The series premiere also does a great job showcasing some of the other hilarious villains from Batman’s rouge’s gallery and nicely builds some context for the world that stems from The Killing Joke. The voices for other notable Gotham names are great and create some absolutely hilarious moments. From Calendar Man being unable to remember when his son’s birthday is to Joker hating that The Riddler (voiced by Jim Rash) is now dubbed as Gotham’s funniest villain, you’ve never seen Gotham’s most wanted as funny as here. Bell is great as Ivy as she is a comforting and slightly cynical friend to Harley, J.B. Smoove as Frank the plant a talking Venus Fly Trap, is perfectly raw and is easily the character I’m looking forward to seeing the most as the season continues, and while Tudyk’s Joker voice takes some getting used to, he’s earned his stripes as a voice actors and proves that even further by delivering some of the great lines as clown prince of crime. More importantly, though, all of these interactions allow for viewers to see iconic villains interact with one another without any heroes coming to break it up. It allows viewers to see villains in a new light and it’s darkly hilarious.
The laughs don’t stop when the caped crusader gets involved, though, and there’s some nice tie-ins to The Killing Joke and its effects on Jim Gordon (voiced by Christopher Meloni). I never thought I’d see Jim be so hilarious, but his drunken and lonely demeanor had me dying and Batman (voiced by Diedrich Bader) basically just trying to calm him down made it even better. There’s even a fun moment with Batman and Harley both guessing The Riddler’s riddle before he finishes explaining it. However, it’s not just for comedy-sake and ties back to Joker paralyzing Barbara in The Killing Joke and this episode even references it a couple of times. It’s nice that the series does dig its roots into some of DC’s lore and giving fans some nice tie-ins to some prominent Batman stories. Frankly, I’m excited to see more DC heroes and villains get involved throughout the rest of the season and take on some more darkly comedic tones.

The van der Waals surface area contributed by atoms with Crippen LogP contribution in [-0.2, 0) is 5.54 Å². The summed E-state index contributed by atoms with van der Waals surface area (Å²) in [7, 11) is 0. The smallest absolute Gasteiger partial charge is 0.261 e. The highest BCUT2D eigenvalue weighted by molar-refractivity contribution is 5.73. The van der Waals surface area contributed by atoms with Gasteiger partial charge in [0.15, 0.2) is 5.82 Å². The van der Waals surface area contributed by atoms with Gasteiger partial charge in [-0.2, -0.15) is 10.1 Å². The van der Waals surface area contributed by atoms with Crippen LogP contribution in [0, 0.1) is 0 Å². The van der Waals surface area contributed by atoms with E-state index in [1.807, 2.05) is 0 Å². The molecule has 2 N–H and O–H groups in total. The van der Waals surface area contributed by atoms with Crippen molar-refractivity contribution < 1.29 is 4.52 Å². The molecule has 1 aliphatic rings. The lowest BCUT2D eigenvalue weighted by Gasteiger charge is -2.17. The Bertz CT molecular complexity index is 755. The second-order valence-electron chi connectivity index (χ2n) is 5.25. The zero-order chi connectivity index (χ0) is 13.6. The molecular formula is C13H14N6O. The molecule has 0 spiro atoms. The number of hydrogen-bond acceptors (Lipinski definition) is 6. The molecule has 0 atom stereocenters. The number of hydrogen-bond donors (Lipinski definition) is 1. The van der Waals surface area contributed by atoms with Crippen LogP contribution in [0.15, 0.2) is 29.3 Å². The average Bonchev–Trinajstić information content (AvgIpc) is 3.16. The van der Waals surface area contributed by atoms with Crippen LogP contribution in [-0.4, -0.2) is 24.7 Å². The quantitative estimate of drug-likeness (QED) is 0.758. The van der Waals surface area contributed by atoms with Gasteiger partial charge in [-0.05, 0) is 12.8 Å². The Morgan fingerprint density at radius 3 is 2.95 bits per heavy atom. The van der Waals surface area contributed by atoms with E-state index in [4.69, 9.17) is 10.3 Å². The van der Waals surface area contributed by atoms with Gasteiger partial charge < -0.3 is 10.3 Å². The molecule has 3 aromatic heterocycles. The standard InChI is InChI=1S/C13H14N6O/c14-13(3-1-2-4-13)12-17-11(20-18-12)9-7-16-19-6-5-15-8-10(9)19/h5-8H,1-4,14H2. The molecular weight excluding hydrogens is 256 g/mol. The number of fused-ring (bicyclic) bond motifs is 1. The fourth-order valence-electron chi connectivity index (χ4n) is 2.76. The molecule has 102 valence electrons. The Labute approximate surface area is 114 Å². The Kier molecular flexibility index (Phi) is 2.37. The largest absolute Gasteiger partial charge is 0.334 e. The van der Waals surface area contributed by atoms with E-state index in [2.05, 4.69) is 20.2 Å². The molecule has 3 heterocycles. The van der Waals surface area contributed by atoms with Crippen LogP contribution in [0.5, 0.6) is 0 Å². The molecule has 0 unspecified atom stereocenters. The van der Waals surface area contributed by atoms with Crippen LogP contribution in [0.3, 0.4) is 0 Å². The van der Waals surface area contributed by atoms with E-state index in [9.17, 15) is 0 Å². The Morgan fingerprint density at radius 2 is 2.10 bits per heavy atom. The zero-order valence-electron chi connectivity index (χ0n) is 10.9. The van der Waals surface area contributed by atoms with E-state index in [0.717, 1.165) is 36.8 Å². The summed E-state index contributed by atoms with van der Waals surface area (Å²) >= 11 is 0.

Now, what would be a great animated show without great animation, right? No worries, because Harley Quinn comes set with a great color palette and fast-paced animation that comes together to create some beautifully bloody fight sequences that are some of DC’s best. While some of the blood splatter has some weird effects added to them, the broken bones and exploding heads feel right at home with Harley. The wackiness of everyone’s personality is captured greatly through the excellent character designs that feel unique to this series. Honestly, the entire style of the show, both animation and comedic, feels like a more adult, murderous, and maniacal version of Animaniacs and that’s totally a style that I can get down with.
Harley Quinn is a total blast and an absolute bloodbath with its killer animation and characters. Its great humor is matched by its fun characters and I couldn’t think of a better show that represents the iconic DC character’s rise to villain stardom. There’s nothing else like it for comic fans and those that have a fondness for Harley and have always wanted to see her strike out on her own, NEED to see this series.